Plans to turn the site of a former swimming pool into offices, hotels and apartments are moving a step forward today as council chiefs launch a new search for developers.
Leeds City Council said the Leeds International Pool site on Lisbon Street has the potential to accommodate five buildings of around 20-storeys high, making them some of the tallest buildings in the city.
It is looking for developers and investors to register their interest for the land, which was previously earmarked for a 24 residential tower called ‘The Spiracle’. The plans fell victim to the credit crunch.
The three-acre site could offer in excess of half a million sq ft of business-led space, brought together through public realm investment.
The plans will be launched today at international property global investment and property forum, which is taking place in Cannes, France.
Coun Judith Blake, leader of Leeds City Council, said: “Leeds is a rapidly growing vibrant city with a powerful and resilient economy at the heart of the Northern Powerhouse and one which has worked hard to deliver a 40 per cent growth rate over the past decade.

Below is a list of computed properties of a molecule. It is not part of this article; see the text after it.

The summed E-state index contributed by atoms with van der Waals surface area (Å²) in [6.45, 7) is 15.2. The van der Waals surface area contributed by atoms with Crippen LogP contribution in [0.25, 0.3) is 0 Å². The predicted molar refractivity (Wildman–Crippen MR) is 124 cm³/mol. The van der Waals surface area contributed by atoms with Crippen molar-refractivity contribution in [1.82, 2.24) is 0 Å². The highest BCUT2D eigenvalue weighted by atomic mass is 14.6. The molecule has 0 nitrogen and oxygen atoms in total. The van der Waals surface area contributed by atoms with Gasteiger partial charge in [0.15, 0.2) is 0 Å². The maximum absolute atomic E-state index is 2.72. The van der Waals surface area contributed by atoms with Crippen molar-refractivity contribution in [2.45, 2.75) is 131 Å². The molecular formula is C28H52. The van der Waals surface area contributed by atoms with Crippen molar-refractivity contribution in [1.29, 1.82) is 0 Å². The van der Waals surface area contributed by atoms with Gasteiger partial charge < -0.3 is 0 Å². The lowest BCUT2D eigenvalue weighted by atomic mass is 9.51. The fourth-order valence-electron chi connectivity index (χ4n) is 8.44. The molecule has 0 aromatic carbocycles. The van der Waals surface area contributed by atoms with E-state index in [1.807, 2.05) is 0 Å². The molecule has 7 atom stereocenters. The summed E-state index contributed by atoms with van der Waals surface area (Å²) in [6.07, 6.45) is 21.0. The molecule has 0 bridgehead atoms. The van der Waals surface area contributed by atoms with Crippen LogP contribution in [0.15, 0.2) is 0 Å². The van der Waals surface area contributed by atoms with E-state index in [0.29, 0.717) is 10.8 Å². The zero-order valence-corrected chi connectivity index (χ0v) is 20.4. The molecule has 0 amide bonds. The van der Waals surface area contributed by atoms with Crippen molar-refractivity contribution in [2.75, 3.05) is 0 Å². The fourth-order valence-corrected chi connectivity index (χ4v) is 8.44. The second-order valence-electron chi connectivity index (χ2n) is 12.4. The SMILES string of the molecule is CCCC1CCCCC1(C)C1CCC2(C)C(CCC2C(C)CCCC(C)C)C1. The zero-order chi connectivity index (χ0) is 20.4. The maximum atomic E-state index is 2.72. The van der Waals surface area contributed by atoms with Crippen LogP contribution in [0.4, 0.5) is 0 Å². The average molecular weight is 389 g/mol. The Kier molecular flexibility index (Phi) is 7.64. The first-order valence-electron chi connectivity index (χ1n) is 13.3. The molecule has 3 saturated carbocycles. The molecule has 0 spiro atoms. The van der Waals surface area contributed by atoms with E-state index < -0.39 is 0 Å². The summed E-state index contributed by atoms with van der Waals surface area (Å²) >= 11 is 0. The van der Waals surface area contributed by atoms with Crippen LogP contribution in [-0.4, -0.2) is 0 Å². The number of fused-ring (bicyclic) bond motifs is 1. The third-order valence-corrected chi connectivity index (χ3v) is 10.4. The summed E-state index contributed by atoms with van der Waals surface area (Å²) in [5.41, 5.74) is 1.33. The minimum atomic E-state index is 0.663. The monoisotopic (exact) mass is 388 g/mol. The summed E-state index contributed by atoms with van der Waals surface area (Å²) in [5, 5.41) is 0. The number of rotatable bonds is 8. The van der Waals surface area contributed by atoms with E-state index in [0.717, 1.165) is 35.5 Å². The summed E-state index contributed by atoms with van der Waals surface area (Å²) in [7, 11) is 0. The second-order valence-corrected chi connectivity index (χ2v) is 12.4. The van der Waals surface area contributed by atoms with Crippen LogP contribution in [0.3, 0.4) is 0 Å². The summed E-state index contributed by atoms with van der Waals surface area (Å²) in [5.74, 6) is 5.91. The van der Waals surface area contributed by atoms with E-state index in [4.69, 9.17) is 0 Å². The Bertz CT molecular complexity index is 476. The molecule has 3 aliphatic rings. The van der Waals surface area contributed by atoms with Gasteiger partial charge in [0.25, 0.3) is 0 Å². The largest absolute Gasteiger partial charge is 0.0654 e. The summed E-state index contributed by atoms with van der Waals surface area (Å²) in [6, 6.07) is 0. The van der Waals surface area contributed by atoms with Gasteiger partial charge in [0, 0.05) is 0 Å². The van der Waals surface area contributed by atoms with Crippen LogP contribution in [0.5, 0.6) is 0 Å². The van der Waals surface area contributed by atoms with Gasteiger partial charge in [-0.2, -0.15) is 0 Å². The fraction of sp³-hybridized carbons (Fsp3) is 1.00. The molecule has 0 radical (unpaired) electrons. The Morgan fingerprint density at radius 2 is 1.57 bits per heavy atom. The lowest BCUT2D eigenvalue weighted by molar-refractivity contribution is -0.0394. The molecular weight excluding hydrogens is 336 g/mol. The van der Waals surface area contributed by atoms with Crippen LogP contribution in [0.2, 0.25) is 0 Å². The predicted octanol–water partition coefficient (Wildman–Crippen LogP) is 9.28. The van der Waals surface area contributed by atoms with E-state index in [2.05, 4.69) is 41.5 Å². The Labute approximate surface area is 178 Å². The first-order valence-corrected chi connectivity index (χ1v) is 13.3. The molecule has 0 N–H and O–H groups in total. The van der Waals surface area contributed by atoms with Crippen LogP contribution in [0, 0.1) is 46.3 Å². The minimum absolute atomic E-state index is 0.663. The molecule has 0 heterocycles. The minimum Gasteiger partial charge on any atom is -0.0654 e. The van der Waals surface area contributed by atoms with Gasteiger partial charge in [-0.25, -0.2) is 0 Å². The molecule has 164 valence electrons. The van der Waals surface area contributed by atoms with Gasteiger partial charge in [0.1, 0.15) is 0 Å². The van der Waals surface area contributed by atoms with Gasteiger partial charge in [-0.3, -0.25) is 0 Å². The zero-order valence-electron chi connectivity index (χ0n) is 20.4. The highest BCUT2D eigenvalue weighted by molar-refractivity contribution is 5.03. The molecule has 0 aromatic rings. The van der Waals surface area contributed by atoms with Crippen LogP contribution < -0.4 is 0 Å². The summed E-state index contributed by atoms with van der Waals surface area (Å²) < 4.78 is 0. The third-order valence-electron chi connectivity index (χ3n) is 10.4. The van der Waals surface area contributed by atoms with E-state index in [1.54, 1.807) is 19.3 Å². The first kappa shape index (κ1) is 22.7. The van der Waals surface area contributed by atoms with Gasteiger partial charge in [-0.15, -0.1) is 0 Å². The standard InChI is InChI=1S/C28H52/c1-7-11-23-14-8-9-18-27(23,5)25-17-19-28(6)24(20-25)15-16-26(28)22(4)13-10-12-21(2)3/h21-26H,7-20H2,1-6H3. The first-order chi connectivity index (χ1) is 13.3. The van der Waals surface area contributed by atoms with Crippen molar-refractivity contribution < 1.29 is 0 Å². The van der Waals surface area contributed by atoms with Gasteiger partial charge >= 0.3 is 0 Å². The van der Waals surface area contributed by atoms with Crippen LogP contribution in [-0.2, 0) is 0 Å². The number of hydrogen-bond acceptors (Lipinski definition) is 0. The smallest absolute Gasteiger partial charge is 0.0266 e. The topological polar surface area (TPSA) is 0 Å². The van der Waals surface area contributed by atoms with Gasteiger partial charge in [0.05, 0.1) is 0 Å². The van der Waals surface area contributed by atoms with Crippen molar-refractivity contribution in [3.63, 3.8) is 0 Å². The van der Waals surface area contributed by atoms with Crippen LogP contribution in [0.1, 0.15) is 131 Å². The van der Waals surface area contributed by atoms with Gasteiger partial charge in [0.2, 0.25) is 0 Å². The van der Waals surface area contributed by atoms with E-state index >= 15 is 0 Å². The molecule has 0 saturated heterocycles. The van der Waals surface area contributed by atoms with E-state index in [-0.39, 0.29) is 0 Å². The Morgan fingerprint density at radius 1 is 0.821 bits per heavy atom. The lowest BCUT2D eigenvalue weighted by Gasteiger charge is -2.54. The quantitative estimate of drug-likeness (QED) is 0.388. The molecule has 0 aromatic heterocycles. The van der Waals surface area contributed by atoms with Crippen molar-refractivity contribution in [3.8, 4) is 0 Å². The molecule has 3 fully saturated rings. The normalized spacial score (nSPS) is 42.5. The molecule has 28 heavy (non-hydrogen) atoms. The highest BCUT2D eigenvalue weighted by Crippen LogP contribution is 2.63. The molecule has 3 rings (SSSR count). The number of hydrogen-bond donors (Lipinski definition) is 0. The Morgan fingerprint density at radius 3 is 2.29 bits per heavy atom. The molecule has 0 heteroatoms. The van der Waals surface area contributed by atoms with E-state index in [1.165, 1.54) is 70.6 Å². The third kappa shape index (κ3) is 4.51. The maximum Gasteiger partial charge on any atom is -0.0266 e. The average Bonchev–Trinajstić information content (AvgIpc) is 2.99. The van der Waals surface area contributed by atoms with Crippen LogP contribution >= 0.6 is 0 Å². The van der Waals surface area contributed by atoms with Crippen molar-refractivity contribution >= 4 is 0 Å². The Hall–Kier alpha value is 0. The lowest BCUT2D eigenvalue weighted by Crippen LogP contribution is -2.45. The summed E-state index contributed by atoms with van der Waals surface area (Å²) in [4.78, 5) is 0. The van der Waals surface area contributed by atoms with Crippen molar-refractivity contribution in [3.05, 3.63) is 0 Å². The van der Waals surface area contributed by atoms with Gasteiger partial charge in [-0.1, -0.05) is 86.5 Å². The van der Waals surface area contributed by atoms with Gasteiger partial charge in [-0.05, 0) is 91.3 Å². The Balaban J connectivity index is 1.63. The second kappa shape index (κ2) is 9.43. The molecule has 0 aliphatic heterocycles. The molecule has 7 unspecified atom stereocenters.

“To support the growth of our business and visitor economies we need high-quality office space and hotel and leisure facilities, and as part of our ongoing strategic asset management strategy, we are determined to bring the absolute best investors, operators and brands to the city.”
She added: “The Lisbon Street site sits in a prime position amongst many of the city’s top legal, financial and professional services employers, which makes it a hugely desirable development space. It would be ideal for grade A office space and high-end hotel operators looking to cater for this growing professional market and the ever increasing numbers of visitors to the city.”
The authority is hoping to attract investors interested in creating a mixed-use development to service the city’s growing business and visitor economy.
The council is keen to partner with the private sector to bring forward schemes. The site could either be sold as a whole or in separate lots. Almost 40 per cent of the footprint would be dedicated to outdoor public space creating a new destination for the West End of the city.
Designed by Pontefract architect John Poulson – later jailed for corruption – the 1960s pool was famously too narrow for eight-lane Olympic standards.
It closed in 2007 and was demolished two years later. The site has since been used as a car park.